Owners of killer dogs now face life sentences
Posted: August 6, 2013
Posted in: Animal Bites
After new proposals have been put forward in England and Wales, the owner of a dog, which has attacked and killed, will face a life sentence in prison. This newly suggested sentence will replace the max 2 year imprisonment that dangerous dog owners currently face.
The government proposal includes numerous sentencing options for a fatal dog attack, ranging from five years to a life sentence. However, following a recent rise in dog attacks, the RSPCA argue that more should still be done.
- There have been sixteen dog attack deaths in the UK since 2005
- 6,447 people were admitted to hospital for dog bites between 2011 and 2012 (this is a 5.2% rise on the previous 12 months)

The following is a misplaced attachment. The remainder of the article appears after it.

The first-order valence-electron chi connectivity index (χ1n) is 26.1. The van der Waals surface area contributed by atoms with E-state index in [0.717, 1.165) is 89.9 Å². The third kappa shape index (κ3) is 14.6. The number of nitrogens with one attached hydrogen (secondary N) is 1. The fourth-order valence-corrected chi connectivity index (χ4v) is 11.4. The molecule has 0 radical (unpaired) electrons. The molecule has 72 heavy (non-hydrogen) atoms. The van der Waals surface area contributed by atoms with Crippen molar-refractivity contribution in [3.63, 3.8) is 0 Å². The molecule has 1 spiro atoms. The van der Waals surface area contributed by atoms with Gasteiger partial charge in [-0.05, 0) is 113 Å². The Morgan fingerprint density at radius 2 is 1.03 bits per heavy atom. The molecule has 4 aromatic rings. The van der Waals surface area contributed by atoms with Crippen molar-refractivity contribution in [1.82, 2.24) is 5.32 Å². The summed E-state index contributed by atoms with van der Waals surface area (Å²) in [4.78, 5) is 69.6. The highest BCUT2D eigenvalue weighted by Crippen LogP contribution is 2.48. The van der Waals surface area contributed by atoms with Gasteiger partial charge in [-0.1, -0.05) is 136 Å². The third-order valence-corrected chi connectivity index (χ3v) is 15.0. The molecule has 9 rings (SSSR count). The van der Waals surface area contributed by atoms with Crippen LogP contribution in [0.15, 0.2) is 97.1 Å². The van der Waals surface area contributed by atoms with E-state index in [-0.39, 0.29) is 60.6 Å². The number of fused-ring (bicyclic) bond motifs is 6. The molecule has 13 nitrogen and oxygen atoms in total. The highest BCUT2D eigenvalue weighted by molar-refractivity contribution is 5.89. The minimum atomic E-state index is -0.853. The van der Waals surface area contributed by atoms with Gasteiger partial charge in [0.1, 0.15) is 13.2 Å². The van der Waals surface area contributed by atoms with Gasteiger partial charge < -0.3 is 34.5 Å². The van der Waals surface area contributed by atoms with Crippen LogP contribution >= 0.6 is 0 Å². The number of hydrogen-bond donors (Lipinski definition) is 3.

- Of those 6,447 people, the ‘under 10’ category accounted for the highest rate of hospital admissions – 1,040 in the last 12 months
- If historical data is to be accepted, there has been a 551% increase in dog-related hospital admissions in the last two decades
- For every 1 million A&E treatments, there are 366 hospital admissions for dog bites
The Dangerous Dog Act 1991 only currently covers dog attacks that have occurred in public places, or private places in which dogs are prohibited, for example a neighbour’s garden. However, a government consultation regarding the new proposals also aims to look at ways of extending these judicial boundaries, in an attempt to protect all dog attack victims with the law.
If you have sustained an injury due to a dog attack, and are looking to claim compensation, please contact us.
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